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Sunday, January 29, 2012

ArtTrail #5 - Fire & Ice at the MOG

"Great sculpture is like music;
all you have to do is feel it."
Martin Blank

Among my goals for this new year, is to see and experience more of our "local" area - that being the greater Puget Sound. On a cool, gray, January day we visited the Tacoma Museum of Glass (MOG), which is the only glass museum west of the Mississippi devoted expressly to the medium of glass. The focus of the Collection is to showcase exemplary works of art created during the 20th and 21st centuries by artists from around the world.


True to the lumber legacy of this area, the signature design of the museum is a 90-foot-high cone, shaped like the smokestack of a wood-burning sawmill. The cone's workshop is used for advanced glassmaking and, even from a distance, you can tell it's something quite out of the ordinary...


The 70,000-square-foot building is linked to downtown by the 500-foot-long Chihuly Bridge of Glass, a pedestrian walkway that spans Interstate 705 and a rail line. Dale Chihuly, a Tacoma native world renowned for his glass art, designed the glass and polymer artwork that decorates the bridge.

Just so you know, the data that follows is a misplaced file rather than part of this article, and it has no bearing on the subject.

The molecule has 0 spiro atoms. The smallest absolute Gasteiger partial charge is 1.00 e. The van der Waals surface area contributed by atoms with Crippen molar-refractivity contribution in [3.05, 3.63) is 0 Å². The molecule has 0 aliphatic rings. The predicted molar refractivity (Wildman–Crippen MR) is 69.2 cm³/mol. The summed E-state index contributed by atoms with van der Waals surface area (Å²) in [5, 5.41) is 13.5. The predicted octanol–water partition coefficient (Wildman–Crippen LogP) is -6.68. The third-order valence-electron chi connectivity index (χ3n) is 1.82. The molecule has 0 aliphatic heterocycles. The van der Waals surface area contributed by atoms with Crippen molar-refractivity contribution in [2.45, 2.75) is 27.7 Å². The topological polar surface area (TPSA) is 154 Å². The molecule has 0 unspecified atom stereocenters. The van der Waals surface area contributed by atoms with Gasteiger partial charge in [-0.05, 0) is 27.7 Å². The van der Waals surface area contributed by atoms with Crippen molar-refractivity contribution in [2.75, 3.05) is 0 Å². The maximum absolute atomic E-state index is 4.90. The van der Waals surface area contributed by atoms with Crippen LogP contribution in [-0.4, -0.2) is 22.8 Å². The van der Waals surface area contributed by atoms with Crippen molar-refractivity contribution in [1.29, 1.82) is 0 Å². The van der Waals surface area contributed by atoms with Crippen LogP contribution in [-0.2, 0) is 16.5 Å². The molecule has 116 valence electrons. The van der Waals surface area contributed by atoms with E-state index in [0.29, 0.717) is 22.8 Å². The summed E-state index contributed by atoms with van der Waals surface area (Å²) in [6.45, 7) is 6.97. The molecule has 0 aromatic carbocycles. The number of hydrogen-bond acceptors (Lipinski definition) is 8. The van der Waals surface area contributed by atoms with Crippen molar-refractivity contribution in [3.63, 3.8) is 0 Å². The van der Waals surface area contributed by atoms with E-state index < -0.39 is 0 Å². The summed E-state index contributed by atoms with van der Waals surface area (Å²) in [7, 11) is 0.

"We wanted something unique in the world,
something that is full of color
and offers a joyous experience
to passersby both night and day." 
Dale Chihuly


Here you enter a seemingly underwater world of glass shapes and forms - the Seaform Pavilion. This colorful ceiling is made of 2,364 objects from Chihuly's Seaform and Persian series. Placed on top of a fifty-by-twenty-foot plate-glass ceiling, the forms are suspended in midair and make dramatic use of natural light - very welcome on a gray Northwest day!